Re: Mark Bridger's request for better induction\well-ordering examples.
The three "archetypes" found in most intro-to-proof texts are 1. Summation\product formulas. 2. Inequalities. 3. Divisibility propositions. Some are useful, most are at least historically interesting. As already pointed out, lack of discovery is common to these examples.
Good sources: _A Transition to Advanced Mathematics_, Smith-Eggen-St. Andre_ _Chapter Zero_, Carol Schumacher _Introduction to Mathematical Structures_, Steve Galovich
Another collection of very interesting examples have origin in general position arguments and discrete mathematics. Here are a couple of examples:
1. Every partition of the plane by a finite number of straight lines can be two-colored. 2. In a round-robin tournament (no ties) a _top player_ is a player#1 who, for every other player#2, either beats that player#2 or beats some other player#3 who beats that player#2. Every such tournament with a finite number of players has at a top player. 3. Any 2^n-by-2^n chessboard with one deleted square can be tiled using 2-by-2 with one square deleted tiles. 4. A jig-saw puzzle is assembled by successively joining pieces together into blocks. A move is the joining of two pieces to form a block, the joining of a piece to an existing block, and the joining of two exist- ing blocks. Every n-piece puzzle requires exactly n-1 moves.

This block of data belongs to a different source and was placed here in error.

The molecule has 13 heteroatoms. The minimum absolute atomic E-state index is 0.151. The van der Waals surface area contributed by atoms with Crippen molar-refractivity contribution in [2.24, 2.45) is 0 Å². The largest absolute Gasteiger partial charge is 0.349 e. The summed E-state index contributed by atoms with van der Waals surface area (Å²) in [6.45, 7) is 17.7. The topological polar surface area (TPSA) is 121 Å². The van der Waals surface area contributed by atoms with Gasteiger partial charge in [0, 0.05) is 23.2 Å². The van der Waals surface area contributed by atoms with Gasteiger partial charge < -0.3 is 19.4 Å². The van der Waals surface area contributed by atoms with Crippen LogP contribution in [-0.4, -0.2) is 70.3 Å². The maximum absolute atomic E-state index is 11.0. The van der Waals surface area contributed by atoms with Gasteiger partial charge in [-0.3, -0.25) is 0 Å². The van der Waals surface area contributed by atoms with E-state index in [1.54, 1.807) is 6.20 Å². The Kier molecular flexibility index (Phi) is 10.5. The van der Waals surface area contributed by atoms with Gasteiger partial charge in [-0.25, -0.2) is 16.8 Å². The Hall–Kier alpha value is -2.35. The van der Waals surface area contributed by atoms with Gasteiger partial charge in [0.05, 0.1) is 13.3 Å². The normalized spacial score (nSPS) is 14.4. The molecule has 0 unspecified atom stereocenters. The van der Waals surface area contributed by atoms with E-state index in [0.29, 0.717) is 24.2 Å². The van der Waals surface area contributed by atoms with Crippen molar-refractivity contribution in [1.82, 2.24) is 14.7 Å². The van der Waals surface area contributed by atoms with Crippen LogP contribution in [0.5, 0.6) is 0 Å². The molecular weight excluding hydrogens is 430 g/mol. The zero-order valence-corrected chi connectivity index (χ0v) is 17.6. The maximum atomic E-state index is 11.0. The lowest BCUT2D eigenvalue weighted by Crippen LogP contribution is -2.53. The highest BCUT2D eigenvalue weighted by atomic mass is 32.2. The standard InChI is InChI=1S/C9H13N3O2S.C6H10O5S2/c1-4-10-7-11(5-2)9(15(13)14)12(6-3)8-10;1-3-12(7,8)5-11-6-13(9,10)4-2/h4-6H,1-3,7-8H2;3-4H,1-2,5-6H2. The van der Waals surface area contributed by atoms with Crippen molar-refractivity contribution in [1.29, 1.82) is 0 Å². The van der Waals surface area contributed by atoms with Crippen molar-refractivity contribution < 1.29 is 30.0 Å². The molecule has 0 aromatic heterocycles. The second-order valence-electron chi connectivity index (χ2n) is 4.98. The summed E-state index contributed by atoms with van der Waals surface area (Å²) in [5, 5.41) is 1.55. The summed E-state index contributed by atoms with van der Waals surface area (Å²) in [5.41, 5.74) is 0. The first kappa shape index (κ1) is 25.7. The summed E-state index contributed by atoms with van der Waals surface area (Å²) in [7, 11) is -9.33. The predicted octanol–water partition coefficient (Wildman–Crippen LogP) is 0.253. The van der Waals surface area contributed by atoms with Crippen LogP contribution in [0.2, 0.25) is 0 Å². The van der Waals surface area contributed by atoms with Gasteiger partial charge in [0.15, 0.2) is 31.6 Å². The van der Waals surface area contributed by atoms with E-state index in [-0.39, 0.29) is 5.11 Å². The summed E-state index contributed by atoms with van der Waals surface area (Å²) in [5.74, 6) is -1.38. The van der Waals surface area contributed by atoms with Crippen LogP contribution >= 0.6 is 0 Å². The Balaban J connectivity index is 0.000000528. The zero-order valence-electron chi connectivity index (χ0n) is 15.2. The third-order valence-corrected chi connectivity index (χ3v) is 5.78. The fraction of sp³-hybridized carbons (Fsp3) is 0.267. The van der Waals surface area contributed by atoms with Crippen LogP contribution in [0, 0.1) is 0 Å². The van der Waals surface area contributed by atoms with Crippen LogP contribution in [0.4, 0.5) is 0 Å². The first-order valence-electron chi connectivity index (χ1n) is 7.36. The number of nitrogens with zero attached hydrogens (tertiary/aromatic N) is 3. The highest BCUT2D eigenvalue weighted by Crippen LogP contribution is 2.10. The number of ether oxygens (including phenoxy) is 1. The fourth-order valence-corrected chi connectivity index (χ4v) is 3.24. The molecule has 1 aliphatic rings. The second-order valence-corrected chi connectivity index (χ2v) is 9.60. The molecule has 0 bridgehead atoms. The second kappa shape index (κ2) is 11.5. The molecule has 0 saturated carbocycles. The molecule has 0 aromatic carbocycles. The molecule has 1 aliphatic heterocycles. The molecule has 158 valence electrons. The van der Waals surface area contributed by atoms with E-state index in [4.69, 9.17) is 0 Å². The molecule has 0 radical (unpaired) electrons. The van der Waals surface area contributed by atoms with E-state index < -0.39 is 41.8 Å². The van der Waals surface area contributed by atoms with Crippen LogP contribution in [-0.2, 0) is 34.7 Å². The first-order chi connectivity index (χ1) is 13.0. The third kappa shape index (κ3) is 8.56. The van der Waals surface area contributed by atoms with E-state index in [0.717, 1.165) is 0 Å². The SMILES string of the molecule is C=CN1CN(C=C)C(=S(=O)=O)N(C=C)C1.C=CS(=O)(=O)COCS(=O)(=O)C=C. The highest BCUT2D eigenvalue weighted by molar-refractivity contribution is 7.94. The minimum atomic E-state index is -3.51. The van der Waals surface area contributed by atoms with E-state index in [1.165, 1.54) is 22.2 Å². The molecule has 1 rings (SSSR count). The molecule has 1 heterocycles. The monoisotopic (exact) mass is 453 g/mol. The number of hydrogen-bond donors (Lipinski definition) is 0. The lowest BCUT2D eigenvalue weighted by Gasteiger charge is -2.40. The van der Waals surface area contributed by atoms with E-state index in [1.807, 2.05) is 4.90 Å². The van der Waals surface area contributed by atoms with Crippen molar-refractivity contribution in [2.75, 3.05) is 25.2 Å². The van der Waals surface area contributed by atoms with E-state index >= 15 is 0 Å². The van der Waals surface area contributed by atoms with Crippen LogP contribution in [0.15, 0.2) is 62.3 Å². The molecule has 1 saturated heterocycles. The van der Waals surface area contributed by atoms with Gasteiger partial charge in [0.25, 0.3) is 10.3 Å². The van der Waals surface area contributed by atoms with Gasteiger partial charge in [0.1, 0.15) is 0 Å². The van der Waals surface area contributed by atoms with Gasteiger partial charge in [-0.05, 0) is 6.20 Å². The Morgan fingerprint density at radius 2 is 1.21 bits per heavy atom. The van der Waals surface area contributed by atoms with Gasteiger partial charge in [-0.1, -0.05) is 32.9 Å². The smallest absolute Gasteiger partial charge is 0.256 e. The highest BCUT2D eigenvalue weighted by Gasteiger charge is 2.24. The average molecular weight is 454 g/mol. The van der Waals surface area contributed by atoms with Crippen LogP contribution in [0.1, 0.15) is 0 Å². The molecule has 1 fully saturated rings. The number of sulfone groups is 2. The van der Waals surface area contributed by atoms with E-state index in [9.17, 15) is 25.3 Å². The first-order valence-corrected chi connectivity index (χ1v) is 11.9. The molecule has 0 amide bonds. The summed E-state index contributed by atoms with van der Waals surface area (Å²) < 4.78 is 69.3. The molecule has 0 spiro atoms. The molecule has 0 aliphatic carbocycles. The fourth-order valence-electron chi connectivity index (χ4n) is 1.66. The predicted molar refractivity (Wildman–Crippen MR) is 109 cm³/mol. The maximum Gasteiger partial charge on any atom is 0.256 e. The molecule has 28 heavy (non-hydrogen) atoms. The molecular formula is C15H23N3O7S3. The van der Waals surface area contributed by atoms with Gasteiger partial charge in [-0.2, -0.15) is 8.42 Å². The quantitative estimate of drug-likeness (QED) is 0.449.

Although not calculus. I will post this to the group on the odd chance that this of interest to others than just Mark.